To nibble and quibble one might as well say that Gnome is dying, or Unity as well. The reality is that smart phones are killing the PC market. I have an Apple iPhone 6+. I can do things with it that I only dreamed about doing on my laptop, with either Linux or Windows, and its easy to use. But they are not killing the PC game market, or the corporate desktop/laptop market and never will because the smart phone form factor is too small and klutzy. My current laptop is six years old. Will I replace it once it dies? That's the question.

Comment Re:KMail's not that bad (Score 1) 184

I've been using KDE since the 1.0 beta was released with the SuSE 5.3 distro in September of 1998.
I've been using KMail since I left Thunderbird about 10 years ago.
I am currently running the latest version on Kubuntu 14.04 fully updated, with filters, encryption, etc...
It has been and is running fine.

Comment Opening an old can of worms? (Score 1) 184

Remember when KDE4 was released?

The developers opened it up to any and all suggestions and because of the power and rapid ease of development using the Qt API they went through a whole series of experiments interfaces and appliations. One volunteer, who was in grad school at the time, offered a web page to explain the new apps and features. He was crucified by those who abhorred change. Their attacks got personal. Some of the attacks were drive-by shootings by people masquerading as KDE users. He quit in disgust and devoted that time he used to his wife and graduate studies.

I suspect that the same thing will happen with this venture. My recommendation is to continue to polish the KDE UI and remove conflicting dialogs, fix the things that don't work properly, or don't work. Like this problems mentioned in this YouTube video: http://youtu.be/N7-fZJaJUv8

Above all DO NOT hide the current power and flexibility of KDE, i.e., "dumb it down", under a plethora of "useful" or "helpful" buttons, menus or dialogs. Windows does that. So does Unity. If I wanted that kind of interface I can use one of them. We saw what happened to GNOME2 when it was dumbed down to make it "easier to use". Is it possible to make a GUI "idiot proof"? Idiots are extremely ingenious, but simple interfaces are, well, simple. As in not powerful.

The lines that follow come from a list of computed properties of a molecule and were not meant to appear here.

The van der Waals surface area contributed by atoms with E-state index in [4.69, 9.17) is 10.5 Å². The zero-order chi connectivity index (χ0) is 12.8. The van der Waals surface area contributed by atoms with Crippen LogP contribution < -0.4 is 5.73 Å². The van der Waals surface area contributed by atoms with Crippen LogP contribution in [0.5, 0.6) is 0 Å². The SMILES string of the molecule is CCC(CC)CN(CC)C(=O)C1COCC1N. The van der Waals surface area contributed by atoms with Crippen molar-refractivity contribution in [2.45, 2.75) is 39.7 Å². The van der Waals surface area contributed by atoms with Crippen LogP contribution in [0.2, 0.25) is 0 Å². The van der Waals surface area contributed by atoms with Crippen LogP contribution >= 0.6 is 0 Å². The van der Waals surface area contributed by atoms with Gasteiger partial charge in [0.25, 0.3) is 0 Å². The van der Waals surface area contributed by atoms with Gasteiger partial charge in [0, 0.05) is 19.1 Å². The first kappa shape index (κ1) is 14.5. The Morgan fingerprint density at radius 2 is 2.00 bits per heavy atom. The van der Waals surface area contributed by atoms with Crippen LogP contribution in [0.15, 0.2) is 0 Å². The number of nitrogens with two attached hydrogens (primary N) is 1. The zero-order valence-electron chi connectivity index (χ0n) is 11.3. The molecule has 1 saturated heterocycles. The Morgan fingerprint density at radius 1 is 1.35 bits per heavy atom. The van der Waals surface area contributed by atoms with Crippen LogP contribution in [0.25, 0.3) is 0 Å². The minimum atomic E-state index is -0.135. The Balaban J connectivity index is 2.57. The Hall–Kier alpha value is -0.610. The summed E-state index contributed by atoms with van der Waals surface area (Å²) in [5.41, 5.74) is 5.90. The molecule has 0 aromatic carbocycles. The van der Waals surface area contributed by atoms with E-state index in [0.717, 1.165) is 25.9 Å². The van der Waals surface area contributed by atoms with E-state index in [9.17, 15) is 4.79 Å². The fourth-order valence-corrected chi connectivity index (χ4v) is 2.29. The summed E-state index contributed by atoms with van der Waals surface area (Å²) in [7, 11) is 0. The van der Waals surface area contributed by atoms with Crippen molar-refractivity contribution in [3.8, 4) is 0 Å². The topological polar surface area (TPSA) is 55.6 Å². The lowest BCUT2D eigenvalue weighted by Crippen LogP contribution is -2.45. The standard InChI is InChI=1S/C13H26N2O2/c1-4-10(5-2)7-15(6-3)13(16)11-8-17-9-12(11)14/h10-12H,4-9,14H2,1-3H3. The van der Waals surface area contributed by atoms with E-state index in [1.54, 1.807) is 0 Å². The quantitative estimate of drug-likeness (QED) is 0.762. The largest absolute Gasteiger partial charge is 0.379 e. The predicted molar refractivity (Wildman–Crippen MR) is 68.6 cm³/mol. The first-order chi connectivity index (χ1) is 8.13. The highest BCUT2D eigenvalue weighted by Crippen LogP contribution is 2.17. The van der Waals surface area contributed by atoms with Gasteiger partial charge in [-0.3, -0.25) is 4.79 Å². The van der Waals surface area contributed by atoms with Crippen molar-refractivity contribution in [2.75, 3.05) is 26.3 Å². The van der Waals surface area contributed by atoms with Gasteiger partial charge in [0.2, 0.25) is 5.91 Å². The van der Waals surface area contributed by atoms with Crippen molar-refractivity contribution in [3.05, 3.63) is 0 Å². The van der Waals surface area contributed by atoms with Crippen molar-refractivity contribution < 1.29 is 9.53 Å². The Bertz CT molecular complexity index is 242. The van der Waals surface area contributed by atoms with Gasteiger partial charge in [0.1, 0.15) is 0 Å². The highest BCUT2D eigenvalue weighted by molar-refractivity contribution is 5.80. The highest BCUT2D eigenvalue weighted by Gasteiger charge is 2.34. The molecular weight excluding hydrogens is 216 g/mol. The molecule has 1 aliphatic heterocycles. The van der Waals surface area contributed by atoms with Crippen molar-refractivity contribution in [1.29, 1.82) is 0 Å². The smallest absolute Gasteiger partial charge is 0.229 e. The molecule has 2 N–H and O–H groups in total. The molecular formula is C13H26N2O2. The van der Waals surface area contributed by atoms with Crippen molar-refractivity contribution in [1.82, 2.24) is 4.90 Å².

KDE dev team: IF you insist on shooting yourself in the foot with this scheme would you make it so that the user, during the installation process, could select the type of interface the users wants, say a mutually exclusive check box offering either the "Experienced User GUI" or "Novice Use Interfacer"? Either that, or make it easy for distro developers to select the kind of user GUI that want to default to and make the alternate option a Muon choice.

Comment Re:US (Score 2) 999

The question is, where is the best state to live in the US when the break up occurs.

It's obvious. The state with the greatest amount of natural resources: oil, metals, wood, rich soil, wildlife, and a low population.
Southern Alaska, close to the Pacific Ocean.
That it has a large supply of military weapons, including nukes, is a side benefit. It's big enough to be a nation on its own, and enough power to ward off potential invaders.

Comment Grasses producing cyanide is not new or unknown. (Score 3, Informative) 305

Tifton 85 was bred using PI290884, from South Africa, and Tifton 68, which is a cross between PI255450, from Kiboko, Kenya, and PI293606, from Nairobi, Kenya.

See Fact Sheet - Cynodon Dactylon

Some varieties have the potential to produce high levels of prussic or hydrocyanic acid (HCN), especially when high levels of nitrogen are applied. However, instances of prussic acid poisoning in cattle grazing C. dactylon are rare. Although levels of total oxalate of >1% of the DM have been recorded, there is no experience of detrimental effects on grazing cattle. Frosted C. dactylon can cause photosensitization.

What happened at ELGIN, Texas, is just an example of a RARE event. That the field in question has been in production for 15 years, and no other sites using Tifton 85 have reported animal deaths from cyanide, proves how rare the event is.

Tifton 85 has nothing to do with the laboratory manipulation of DNA (Genes).

Comment Re:Next (Score 1) 100

Not any stranger than Westinghouse claiming that a non-existent reactor is the safest ever made. IF you had read the PDF you would have noticed that what was being pointed out was that the AP1000 reactor core has only a single wall of isolation from the environment, whereas previously built reactors had two. Yet, despite having two walls, past records show that the NRC was ignoring leakages and failures in other two-walled reactors in order to fast track approval for the AP1000. IF the documented leaks in two walls prove they lack sufficient safety it gives cause for concern about the safety of only one wall.

Comment Re:Next (Score 2) 100

He's never offered one genuine, unqualified note of concession about any of it. Everyone else is wrong. "I believe strongly in safety" is as close as he's ever gotten to an explanation. Turning the NRC board of commissioners into a snake pit is somehow supposed to promote safety. ...
  and he oversaw the certification of the AP1000 reactor.

Believes in "safety", eh? He should read this.